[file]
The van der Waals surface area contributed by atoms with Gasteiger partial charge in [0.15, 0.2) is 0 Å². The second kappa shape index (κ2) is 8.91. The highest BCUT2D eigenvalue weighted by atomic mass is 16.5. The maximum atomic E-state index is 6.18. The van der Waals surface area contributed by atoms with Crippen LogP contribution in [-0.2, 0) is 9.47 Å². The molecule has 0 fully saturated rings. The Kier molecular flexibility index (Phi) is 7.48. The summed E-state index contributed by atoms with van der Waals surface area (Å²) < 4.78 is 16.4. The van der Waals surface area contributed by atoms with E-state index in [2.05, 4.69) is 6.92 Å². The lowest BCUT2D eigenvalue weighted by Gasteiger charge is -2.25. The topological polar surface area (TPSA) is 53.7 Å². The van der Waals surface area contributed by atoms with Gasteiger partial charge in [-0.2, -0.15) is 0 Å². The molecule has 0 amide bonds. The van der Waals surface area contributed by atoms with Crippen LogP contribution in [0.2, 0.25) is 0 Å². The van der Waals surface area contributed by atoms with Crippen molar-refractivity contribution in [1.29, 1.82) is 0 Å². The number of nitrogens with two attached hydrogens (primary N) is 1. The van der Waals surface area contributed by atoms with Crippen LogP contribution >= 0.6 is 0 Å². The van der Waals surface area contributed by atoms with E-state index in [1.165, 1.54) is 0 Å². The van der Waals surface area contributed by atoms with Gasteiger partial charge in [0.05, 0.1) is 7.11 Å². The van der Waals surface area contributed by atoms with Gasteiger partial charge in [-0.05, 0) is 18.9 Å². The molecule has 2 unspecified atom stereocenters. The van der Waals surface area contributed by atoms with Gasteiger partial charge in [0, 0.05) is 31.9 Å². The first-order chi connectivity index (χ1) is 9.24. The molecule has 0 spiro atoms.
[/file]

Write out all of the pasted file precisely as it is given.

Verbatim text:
The van der Waals surface area contributed by atoms with Gasteiger partial charge in [0.15, 0.2) is 0 Å². The second kappa shape index (κ2) is 8.91. The highest BCUT2D eigenvalue weighted by atomic mass is 16.5. The maximum atomic E-state index is 6.18. The van der Waals surface area contributed by atoms with Crippen LogP contribution in [-0.2, 0) is 9.47 Å². The molecule has 0 fully saturated rings. The Kier molecular flexibility index (Phi) is 7.48. The summed E-state index contributed by atoms with van der Waals surface area (Å²) < 4.78 is 16.4. The van der Waals surface area contributed by atoms with E-state index in [2.05, 4.69) is 6.92 Å². The lowest BCUT2D eigenvalue weighted by Gasteiger charge is -2.25. The topological polar surface area (TPSA) is 53.7 Å². The van der Waals surface area contributed by atoms with Gasteiger partial charge in [-0.2, -0.15) is 0 Å². The molecule has 0 amide bonds. The van der Waals surface area contributed by atoms with Crippen LogP contribution in [0.2, 0.25) is 0 Å². The van der Waals surface area contributed by atoms with Crippen molar-refractivity contribution in [1.29, 1.82) is 0 Å². The number of nitrogens with two attached hydrogens (primary N) is 1. The van der Waals surface area contributed by atoms with Crippen LogP contribution >= 0.6 is 0 Å². The van der Waals surface area contributed by atoms with E-state index in [1.165, 1.54) is 0 Å². The van der Waals surface area contributed by atoms with Gasteiger partial charge in [0.05, 0.1) is 7.11 Å². The van der Waals surface area contributed by atoms with Gasteiger partial charge in [-0.05, 0) is 18.9 Å². The molecule has 2 unspecified atom stereocenters. The van der Waals surface area contributed by atoms with Gasteiger partial charge in [0, 0.05) is 31.9 Å². The first-order chi connectivity index (χ1) is 9.24. The molecule has 0 spiro atoms.